Terpenes are naturally occurring compounds that contribute to the flavors and fragrances in plants or fruit, including cannabis. They are secreted by Trichomes, the glands on the cannabis leaves and flowers. Similar to cannabinoids, Terpenes interact with receptors and neurotransmitters and have the ability to increase serotonin, dopamine, and norepinephrine. They can help the body to experience pleasure and relaxation, as well as increase energy levels and focus.
You’ve most likely enjoyed the benefits of terpenes without realizing it. They are what give pine its fresh, earthy, awakening smell and explain why the flowery scent of lavender causes an instant, body melting sensation. They essentially explain the science behind aromatherapy.
Myrcene is a terpene abundant in ylang-ylang, basil, and lemongrass, as well as cannabis. It acts as a sedative that is also known for combating inflammation and anxiety. Common strains that contain high levels of Myrcene are GrandDaddy Purple, OG Kush, Grape Ape and Blue Dream. Myrcene is one of the most commonly found terpenes in cannabis so keep an eye out and do some research into what you’re consuming.
Linalool is the terpene in lavender that is known for its stress and anxiety reducing effects. It’s typically found in lower percentages in cannabis, however Do-si-do and Zkittles are two well known strains that contain high levels of Linalool, so when choosing strains to combat anxiety these would be a good starting point.
Each strain has a combination of cannabinoids and terpenes. The benefits that happen when these are blended together are know as the Entourage Effect. This specific mixture of terpenes and THC/CBD can actually increase the affects of the cannabinoid even if the percentage is low. This is why us retailers cringe when customers balk at low THC levels, but that’s a story for another day!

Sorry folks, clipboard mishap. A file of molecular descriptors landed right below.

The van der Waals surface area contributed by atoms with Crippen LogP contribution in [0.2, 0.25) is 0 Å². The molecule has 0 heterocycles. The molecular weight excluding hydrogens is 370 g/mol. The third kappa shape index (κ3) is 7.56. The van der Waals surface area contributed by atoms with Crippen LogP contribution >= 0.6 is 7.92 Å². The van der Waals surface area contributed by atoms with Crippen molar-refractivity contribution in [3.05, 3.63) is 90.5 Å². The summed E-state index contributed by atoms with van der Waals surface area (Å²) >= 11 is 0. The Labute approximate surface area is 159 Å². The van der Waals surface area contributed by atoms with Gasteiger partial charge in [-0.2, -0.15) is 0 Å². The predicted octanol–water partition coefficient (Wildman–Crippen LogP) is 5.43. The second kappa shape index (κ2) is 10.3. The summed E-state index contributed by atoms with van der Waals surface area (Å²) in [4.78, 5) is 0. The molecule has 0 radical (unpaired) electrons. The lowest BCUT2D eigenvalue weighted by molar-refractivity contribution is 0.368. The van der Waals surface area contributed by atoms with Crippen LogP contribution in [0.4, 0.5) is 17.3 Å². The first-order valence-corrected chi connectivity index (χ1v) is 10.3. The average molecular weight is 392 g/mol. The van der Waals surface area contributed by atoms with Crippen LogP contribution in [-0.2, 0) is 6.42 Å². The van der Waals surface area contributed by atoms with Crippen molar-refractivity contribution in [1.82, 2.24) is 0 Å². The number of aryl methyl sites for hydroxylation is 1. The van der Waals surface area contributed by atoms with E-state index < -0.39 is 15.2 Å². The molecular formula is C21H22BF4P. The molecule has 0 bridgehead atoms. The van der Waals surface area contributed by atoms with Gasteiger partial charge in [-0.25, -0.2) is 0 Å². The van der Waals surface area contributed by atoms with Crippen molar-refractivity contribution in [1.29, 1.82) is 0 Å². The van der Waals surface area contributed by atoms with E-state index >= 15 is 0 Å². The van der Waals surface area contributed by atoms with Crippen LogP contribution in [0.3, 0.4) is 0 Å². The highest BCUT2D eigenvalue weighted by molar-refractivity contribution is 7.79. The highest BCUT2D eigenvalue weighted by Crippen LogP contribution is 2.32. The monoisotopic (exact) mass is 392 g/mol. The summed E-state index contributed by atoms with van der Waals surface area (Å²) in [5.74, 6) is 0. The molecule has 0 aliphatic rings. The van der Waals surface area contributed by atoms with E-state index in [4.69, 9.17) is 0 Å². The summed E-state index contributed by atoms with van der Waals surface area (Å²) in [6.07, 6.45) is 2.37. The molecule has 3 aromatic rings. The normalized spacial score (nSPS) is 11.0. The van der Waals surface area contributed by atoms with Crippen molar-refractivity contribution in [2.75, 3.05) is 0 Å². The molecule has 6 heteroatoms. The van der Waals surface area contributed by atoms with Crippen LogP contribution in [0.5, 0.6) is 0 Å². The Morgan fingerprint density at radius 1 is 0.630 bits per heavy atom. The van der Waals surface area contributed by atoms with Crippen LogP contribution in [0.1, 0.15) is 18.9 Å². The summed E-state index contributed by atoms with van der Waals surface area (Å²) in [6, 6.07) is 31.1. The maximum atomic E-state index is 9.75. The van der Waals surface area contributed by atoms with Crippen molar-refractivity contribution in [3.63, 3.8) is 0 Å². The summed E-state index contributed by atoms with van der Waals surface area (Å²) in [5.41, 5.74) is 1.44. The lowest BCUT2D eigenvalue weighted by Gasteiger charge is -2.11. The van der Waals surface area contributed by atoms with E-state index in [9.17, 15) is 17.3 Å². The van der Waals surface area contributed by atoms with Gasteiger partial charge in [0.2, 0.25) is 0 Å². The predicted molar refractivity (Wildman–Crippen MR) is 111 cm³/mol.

Not All Anxiety Is Created Equal
We are currently surveying our customer base (take the survey here!) to do our own research on who is using cannabis in 2020 and why. The early findings have been fascinating with 78% of users stating they consume cannabis for relaxation. It is the top reason our client base is using cannabis, while 50% of users stated they use cannabis for combating anxiety, depression, or PTSD.
If you want to try cannabis to manage anxiety, here are a few tips:
Consume a measurable dose: try pre-dosed capsules, edibles or tinctures so you know exactly how many milligrams you are consuming.
Micro-dose: Start with 1-3mg and wait! Continue increasing in 1mg increments until you find your happy place. If you want to smoke, take one or two small hits and give it a few minutes to decide if you need more.
Be patient: you probably won’t find the right product on the first go, and that’s okay! Don’t let a negative experience deter you, remember almost 80% of our customers enjoy cannabis because it helps them relax!
Ask for help: cannabis is only one possible medicine to help reduce anxiety symptoms. Talking to a therapist is always the best solution for working through anxiety and getting to the root. Don’t be ashamed to speak out and seek guidance. Talk to a health professional to discuss your options.
The bottom line is this is a complex issue and there is not a one size fits all solution. Understanding both cannabinoids and terpenes and then applying that knowledge to your specific anxiety symptoms is crucial to finding the combination that works for you. It’s also extremely important to understand that self-medicating with cannabis can lead to dependency and may only provide short-term relief. We strongly encourage you to seek guidance from a mental health professional while you experiment with managing your anxiety.
Thanks for being a part of the Mission Cannabis Club community! We are passionate about helping patients find the right medicine for their needs, so please don’t be shy. Chat with our budtenders or request a one-on-one consultation to dive deeper into products that may be helpful for you.
Written by Alexa Jesse.